“The base problem is, they had some things ready, like the framing and the moment they were looking for. But the operations side of things has not really been ready, the media and messaging has been all over the place. They kept it so tight, but maybe not everyone was in the room who needed to be. They just weren’t quite ready enough for this,” one insider said.

Another strategist pointed the finger at the election guru Isaac Levido for allowing mistakes to occur, and “a narrative of the campaign being in crisis” despite briefings that the adviser had been among those pushing for an autumn election rather than a summer one. An internal Tory memo leaked to the Times showed party staff complaining about a lack of MPs and candidates getting behind the campaigning effort.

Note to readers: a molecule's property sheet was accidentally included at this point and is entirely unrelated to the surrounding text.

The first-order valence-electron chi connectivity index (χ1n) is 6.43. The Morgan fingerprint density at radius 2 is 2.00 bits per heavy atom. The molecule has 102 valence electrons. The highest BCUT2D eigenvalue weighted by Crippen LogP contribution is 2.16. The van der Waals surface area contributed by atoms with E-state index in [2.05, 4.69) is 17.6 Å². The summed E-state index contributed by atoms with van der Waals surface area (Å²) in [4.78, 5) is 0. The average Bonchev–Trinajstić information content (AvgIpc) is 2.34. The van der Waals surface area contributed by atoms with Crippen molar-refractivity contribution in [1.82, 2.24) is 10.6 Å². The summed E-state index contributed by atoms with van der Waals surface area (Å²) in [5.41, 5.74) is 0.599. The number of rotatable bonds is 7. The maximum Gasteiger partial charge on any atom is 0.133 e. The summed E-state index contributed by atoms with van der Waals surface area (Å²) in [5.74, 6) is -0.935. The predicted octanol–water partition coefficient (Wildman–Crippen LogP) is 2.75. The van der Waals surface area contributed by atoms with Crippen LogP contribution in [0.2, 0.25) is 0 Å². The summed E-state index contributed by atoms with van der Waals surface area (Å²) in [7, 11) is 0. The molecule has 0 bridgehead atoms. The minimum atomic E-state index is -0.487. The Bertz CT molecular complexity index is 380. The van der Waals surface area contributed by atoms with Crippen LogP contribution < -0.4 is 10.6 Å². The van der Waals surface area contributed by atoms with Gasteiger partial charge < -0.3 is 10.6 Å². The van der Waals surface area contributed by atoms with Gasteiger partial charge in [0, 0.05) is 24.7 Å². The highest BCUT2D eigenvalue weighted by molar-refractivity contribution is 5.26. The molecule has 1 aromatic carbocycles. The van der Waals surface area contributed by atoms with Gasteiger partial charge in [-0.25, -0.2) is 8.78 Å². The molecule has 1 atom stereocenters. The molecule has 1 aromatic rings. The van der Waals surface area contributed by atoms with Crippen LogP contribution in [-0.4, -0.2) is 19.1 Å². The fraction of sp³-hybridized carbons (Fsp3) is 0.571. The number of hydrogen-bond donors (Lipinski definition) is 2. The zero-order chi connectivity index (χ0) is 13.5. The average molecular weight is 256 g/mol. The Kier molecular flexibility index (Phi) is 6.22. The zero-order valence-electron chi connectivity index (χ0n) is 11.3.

Others defended the Conservative effort. Johnny Mercer, a Tory minister and MP for Plymouth, said Allan’s defection was “not good news, but it doesn’t mean the wheels are coming off the campaign”.

He told Times Radio: “I think any campaign is difficult. I think that any political party is a broad church and you’re going to have people within that organisation at that time unhappy with aspects of what’s going on. That’s completely normal.

“It’s disappointing. I like Lucy, but ultimately it is true that if you vote for Reform, you’re going to see Keir Starmer in Downing Street, and that doesn’t have any sort of intellectual sense about it if you want to vote for any of the Reform policies. So a vote for Reform is a vote for Keir Starmer.”